appear for a deposition.” (Doc. 94.) Plaintiff then
filed a Motion to Strike Defendants' Reply (Doc. 97),
arguing that Defendants' motion for a protective order in
the guise of a Reply was procedurally improper. The Motion to
Strike generated a Response from Defendants (Doc. 98), a
clarification by Plaintiff (Doc. 99), and Plaintiff's
Reply to Defendants' Response to the Motion to Strike.
(Doc. 100). Defendants subsequently filed a “Motion to
Supplement Defendants' Reply to Plaintiff's Response
to Their Motion for Extension of Time, ” in which they
present “newly-discovered evidence” relevant to
“whether ADC Director Ryan should be required to give a
deposition in this case.” (Doc. 108.)
Court will grant Plaintiff's Motion to Strike (Doc. 97)
and order Defendants' Reply to Plaintiff's Response
to Defendants' Motion for an Extension of Time (Doc 94)
stricken. The Court issued a Scheduling Order in this case on
December 3, 2018. (Doc. 84). That Order provides instructions
for handling discovery disputes in this matter. (Id.
at 4(d)). The Order provides that the parties “shall
not file written discovery motions without leave of
Court.” (Id.) It further provides that upon
providing a summary of a discovery dispute to the Court's
law clerk, the Court may “set a telephonic conference,
order written briefing, or decide the dispute without
conference or briefing.” (Id.) In this
instance, Defendants have violated the Court's Scheduling
Order by submitting extended briefing pertaining to a
discovery dispute without prior leave of Court.
Defendants' Reply to Plaintiff's Response to
Defendants' Motion for an Extension of Time (Doc. 94)
will therefore be stricken.
Reply (Doc. 94) that Defendants seek to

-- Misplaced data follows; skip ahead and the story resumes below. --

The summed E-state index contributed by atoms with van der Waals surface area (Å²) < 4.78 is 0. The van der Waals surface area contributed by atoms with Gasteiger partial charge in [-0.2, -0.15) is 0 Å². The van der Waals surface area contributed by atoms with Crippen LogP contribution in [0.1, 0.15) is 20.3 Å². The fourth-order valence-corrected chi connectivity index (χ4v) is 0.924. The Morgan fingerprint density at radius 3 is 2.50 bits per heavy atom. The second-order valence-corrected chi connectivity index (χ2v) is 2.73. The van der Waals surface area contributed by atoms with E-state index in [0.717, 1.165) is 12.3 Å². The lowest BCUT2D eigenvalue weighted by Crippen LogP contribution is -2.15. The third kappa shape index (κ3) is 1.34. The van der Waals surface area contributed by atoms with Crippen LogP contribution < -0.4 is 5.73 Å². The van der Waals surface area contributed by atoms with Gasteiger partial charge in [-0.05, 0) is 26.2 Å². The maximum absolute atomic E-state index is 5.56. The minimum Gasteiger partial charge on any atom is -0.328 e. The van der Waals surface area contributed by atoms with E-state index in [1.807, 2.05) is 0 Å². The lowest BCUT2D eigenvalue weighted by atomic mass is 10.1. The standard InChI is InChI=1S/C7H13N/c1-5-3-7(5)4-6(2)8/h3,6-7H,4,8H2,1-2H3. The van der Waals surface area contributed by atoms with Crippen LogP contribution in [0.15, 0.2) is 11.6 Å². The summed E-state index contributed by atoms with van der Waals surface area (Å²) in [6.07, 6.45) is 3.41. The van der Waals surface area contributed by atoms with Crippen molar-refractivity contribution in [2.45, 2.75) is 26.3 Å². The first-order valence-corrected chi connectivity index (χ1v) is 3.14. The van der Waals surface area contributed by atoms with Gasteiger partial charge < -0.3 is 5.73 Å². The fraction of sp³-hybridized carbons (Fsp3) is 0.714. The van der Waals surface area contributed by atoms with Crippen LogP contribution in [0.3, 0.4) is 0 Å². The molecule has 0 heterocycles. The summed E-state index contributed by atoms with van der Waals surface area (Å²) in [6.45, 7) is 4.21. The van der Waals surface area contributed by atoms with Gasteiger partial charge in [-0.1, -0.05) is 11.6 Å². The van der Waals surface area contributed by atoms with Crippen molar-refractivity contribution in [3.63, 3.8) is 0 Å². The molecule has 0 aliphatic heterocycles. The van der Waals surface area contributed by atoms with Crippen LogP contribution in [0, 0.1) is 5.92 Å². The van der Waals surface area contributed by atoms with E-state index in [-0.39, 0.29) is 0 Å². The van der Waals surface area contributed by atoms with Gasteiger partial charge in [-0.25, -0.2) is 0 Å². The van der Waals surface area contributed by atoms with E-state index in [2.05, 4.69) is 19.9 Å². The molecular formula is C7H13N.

“supplement” in Defendants' Motion to
Supplement (Doc. 108) will be stricken, the Motion to
Supplement will be denied as moot.
Deposition of Charles Ryan
noticed Director Ryan to appear at a deposition on May 31,
2019, but agreed during the May 30, 2019 telephonic
conference to stay that notice pending the Court's
resolution of the propriety of the deposition. Plaintiff
asserts that he has a right to depose Director Ryan because
he is a named defendant. Defendant argues that Director Ryan
should not be made to appear for a deposition because he is a
high-ranking government official who does not possess
knowledge directly relevant to Plaintiff's action.
district court may limit discovery “to protect a party
or person from annoyance, embarrassment, oppression, or undue
burden or expense.” Fed.R.Civ.P. 26(c). The need to
limit the use of subpoenas served on high-ranking government
officials was recognized by the Supreme Court in United
States v. Morgan.313 U.S. 409, 421-22 (1941). Following
Morgan, courts have developed limits on depositions
of individuals at the “apex” of government or
corporate hierarchies, holding that such “apex
depositions” may be precluded by the Court under Rule
26(c) where the discovery sought “can be obtained from
some other source that is more convenient, less burdensome,
or less expensive.” Apple Inc. v. Samsung
Elecs. Co., 282 F.R.D. 259, 263 (N.D. Cal. 2012). The
Ninth Circuit has noted, in particular, that ...